A selection of health policy stories from New York, Texas, New Mexico, North Carolina, Wisconsin and Oregon.
Stateline: States Missing Out On Millions In Medicaid For Prisoners
Only a dozen states have taken advantage of a long-standing option to stick the federal government with at least half the cost of hospitalizations and nursing home stays of state prison inmates. The other states have left tens of millions of federal dollars on the table, either because they didn't know about a federal rule dating to 1997 or they were unable to write the laws and administrative processes to take advantage of it. States and localities have a constitutional obligation to provide adequate health care to prisoners, and they must pay for it out of their own budgets (Vestal, 6/25).
The Wall Street Journal: Hospital in Long Beach Remains Closed Since Sandy
Long Beach has sputtered back to life in recent weeks, as crowds once again stream to its shores, but the Long Island community's hospital remains closed almost eight months after it sustained $20 million of damage from superstorm Sandy (Dawsey, 6/24).
Texas Tribune: Interactive: The Impact of Proposed Abortion Restrictions
Senate Bill 5 -- the omnibus abortion legislation that Republican lawmakers are racing to approve before the special session ends Tuesday night -- has been labeled as among the strictest abortion regulations in the country. This interactive shows which of the 42 abortion facilities in Texas would meet the stricter regulatory standards in SB 5 (Aaronson, Murphy and Luthra, 6/25).
The Associated Press: Audit Shows NM Mental Health Companies Overbilled
Fifteen New Mexico providers of mental health and substance abuse services failed to meet standards, overbilled the federal and state government by tens of millions of dollars, and may have taken part in fraudulent activities, according to a new state audit released Monday (Ramirez and Contreras, 6/24).
North Carolina Health News: Group Homes Provide Support, Keep Mentally Ill From Hospital
People with mental illness who live in group homes are anxiously waiting on lawmakers to decide about funding for their facilities for the coming year. Advocates plan to rally Tuesday in front of the General Assembly to make sure their needs are addressed in the state budget (Hoban, 6/24).
Milwaukee Journal Sentinel: State 2nd Worst In Poor Kids' Dental Care
Only one state in the nation has a worse track record than Wisconsin for providing dental care for low-income children, a report released Tuesday by Pew Charitable Trusts says. In Wisconsin, 71.5 percent of Medicaid-enrolled kids did not see a dentist in 2011 -- second only to Florida, where three-fourths of Medicaid-enrolled kids didn't get dental care that year. … Nationwide, more than 14 million low-income children didn't have dental care, according to the Pew report. Lack of access to dental care for low-income families is one of the most entrenched, widespread and overlooked problems in the U.S. health care system (Herzog, 6/25).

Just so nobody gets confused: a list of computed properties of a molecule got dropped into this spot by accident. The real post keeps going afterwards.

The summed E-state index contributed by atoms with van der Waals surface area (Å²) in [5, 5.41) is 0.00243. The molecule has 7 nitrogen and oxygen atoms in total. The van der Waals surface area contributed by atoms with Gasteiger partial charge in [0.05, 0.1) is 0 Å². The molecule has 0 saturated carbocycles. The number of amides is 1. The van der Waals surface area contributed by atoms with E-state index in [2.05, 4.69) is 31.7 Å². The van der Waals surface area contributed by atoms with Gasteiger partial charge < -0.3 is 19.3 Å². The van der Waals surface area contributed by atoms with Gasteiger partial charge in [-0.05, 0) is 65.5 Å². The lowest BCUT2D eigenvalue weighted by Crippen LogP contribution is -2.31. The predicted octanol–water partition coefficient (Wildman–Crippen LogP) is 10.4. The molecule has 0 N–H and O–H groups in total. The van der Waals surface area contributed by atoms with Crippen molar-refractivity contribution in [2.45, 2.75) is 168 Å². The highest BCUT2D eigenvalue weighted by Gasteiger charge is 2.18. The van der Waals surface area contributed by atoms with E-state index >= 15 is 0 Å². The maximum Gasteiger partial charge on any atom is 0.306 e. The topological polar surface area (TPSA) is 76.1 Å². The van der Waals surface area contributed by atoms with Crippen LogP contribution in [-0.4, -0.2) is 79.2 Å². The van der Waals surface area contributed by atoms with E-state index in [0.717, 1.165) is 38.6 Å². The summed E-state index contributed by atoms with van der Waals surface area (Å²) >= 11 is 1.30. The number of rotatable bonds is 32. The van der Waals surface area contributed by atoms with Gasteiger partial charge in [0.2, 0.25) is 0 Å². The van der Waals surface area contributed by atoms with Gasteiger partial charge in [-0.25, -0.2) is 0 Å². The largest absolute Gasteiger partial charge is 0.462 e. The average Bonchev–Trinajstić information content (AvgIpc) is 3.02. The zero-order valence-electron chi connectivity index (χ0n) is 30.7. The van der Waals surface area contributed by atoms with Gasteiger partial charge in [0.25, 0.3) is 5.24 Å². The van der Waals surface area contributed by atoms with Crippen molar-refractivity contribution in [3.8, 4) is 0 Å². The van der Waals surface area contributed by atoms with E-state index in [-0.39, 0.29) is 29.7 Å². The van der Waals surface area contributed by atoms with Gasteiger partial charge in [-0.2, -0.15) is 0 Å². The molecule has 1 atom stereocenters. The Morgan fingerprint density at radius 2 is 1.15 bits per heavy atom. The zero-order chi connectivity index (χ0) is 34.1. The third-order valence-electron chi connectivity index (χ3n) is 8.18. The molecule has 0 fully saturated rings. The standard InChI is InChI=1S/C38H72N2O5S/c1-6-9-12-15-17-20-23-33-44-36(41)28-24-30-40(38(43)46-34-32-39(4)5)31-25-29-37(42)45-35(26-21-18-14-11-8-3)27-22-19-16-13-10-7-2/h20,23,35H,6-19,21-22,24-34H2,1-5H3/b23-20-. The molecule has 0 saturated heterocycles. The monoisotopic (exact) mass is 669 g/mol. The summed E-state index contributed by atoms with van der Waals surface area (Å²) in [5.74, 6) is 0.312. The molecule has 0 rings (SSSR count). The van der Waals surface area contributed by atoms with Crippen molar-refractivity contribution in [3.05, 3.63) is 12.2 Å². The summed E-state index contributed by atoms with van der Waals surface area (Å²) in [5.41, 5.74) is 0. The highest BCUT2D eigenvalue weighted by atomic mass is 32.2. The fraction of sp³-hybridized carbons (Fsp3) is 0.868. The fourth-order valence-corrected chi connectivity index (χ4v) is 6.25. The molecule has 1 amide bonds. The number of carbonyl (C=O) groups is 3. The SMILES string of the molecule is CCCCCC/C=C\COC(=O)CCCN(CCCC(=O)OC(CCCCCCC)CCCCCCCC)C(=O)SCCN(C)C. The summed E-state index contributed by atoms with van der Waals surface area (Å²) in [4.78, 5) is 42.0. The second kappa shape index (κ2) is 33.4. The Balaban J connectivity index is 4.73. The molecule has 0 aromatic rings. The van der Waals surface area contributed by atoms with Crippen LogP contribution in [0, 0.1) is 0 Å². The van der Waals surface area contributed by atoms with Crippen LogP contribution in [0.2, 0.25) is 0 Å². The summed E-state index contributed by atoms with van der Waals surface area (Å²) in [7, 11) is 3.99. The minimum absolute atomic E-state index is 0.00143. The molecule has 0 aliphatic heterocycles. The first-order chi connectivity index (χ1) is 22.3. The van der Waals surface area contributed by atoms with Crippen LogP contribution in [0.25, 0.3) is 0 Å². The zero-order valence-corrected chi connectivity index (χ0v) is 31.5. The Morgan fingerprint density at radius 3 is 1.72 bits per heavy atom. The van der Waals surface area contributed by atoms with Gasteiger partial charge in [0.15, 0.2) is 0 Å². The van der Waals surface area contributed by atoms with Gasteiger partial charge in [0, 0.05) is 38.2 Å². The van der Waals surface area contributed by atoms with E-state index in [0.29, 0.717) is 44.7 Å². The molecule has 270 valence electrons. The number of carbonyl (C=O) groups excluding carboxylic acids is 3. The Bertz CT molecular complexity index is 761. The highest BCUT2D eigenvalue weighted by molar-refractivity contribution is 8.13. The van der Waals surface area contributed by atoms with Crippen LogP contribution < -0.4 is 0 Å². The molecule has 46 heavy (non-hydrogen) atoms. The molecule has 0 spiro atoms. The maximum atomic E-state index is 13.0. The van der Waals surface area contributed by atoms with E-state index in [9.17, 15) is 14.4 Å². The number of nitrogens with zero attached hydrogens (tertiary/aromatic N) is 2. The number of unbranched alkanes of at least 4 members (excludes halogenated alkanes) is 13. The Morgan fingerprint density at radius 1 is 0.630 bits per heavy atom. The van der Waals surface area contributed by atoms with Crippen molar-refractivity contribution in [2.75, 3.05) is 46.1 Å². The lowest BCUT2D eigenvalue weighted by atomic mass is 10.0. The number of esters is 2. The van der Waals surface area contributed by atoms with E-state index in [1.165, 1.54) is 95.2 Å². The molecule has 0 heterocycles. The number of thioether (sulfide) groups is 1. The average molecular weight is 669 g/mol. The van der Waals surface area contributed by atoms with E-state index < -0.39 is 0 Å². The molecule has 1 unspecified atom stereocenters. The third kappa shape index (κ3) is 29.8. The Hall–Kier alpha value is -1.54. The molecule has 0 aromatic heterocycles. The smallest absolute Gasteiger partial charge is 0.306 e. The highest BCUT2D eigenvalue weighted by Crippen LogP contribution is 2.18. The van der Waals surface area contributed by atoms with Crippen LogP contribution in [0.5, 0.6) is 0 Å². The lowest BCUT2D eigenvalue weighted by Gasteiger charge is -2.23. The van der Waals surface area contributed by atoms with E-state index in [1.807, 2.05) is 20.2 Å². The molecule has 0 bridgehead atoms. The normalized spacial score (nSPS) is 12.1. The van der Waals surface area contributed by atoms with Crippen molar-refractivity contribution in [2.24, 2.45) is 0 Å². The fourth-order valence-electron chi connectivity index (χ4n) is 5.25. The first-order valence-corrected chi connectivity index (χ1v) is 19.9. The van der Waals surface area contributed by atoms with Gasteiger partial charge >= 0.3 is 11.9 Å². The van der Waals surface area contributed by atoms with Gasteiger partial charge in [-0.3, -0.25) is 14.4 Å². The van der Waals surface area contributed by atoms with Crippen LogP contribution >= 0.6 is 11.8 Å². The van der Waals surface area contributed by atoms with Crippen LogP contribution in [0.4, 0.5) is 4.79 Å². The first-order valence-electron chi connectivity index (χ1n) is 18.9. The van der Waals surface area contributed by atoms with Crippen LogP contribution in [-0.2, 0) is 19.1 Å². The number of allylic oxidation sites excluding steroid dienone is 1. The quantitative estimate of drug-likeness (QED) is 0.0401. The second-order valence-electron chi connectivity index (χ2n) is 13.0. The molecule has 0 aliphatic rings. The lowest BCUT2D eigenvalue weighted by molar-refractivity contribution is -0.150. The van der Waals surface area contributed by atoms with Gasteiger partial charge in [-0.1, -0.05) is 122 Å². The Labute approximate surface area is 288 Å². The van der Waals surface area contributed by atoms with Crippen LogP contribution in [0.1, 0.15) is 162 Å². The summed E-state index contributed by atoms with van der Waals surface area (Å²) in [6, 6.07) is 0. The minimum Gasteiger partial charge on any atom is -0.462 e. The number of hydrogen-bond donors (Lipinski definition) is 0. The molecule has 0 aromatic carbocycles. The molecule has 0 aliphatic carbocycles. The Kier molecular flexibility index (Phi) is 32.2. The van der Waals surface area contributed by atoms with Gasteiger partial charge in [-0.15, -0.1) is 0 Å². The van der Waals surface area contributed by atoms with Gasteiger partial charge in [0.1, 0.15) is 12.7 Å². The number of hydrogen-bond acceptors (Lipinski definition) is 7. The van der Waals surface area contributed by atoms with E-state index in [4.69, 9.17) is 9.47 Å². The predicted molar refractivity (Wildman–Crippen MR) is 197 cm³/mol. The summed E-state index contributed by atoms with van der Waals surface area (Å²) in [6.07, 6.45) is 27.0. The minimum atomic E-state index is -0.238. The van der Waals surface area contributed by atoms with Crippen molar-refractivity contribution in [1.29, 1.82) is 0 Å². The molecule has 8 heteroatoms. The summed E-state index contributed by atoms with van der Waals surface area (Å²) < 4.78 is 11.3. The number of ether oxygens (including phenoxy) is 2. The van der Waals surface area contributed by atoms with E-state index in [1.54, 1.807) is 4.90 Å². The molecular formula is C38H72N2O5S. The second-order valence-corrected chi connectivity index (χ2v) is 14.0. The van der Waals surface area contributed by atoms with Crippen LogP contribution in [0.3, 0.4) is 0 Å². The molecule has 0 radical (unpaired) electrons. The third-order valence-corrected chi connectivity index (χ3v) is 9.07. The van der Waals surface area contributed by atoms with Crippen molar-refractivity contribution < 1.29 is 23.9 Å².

Oregonian: Oregon Faces Critical Dentist Shortage, Report Shows
Oregon suffers from one of the most severe dentist shortages in the country, according to data released today. A Pew Research Center report to be released Tuesday reveals that approximately 17 percent of Oregonians live in a dentist shortage area and therefore likely won't receive adequate dental care. Oregon ranks 10th worst in the nation for dentist shortages. The report attributes the worsening coverage gap – which would require 6,000 new dentists to bridge – to an unequal distribution of dentists across the country that leaves rural areas neglected (Karlamangia, 6/24).
Health Policy Solutions (a Colo news service)/I-News Network: Law Requiring Physical Activity In Schools A Bust
A 2011 state law requiring 30 minutes of physical activity a day for elementary students was supposed to provide a new tool in the fight against childhood obesity – but in reality it did little more than reinforce the status quo, an I-News examination found. The measure was so gutted during the legislative process that it has meant virtually no meaningful changes in the way elementary schools are operated. The standard imposed by the law, which allows recess to count as physical activity time, was already being met by districts across the state. Two years later, the school day looks exactly the same for students across the state as it did before the law was passed (Vaughan, 6/24).
California Healthline: Senate Report Examines Goals For Alzheimer’s Care
Alzheimer's is an "impending public health crisis" in California and needs immediate and continued state attention, according to a new report from the California Senate Office of Research. The statewide focus on Alzheimer's disease began in earnest two years ago, according to the report released last week. "The year 2011 was significant for Alzheimer’s disease, as the first baby boomers turned 65 years old," the report said. That was the year California unveiled its action plan for the 2011–2021 decade, and when the National Alzheimer’s Project Act was signed into law (Gorn, 6/24).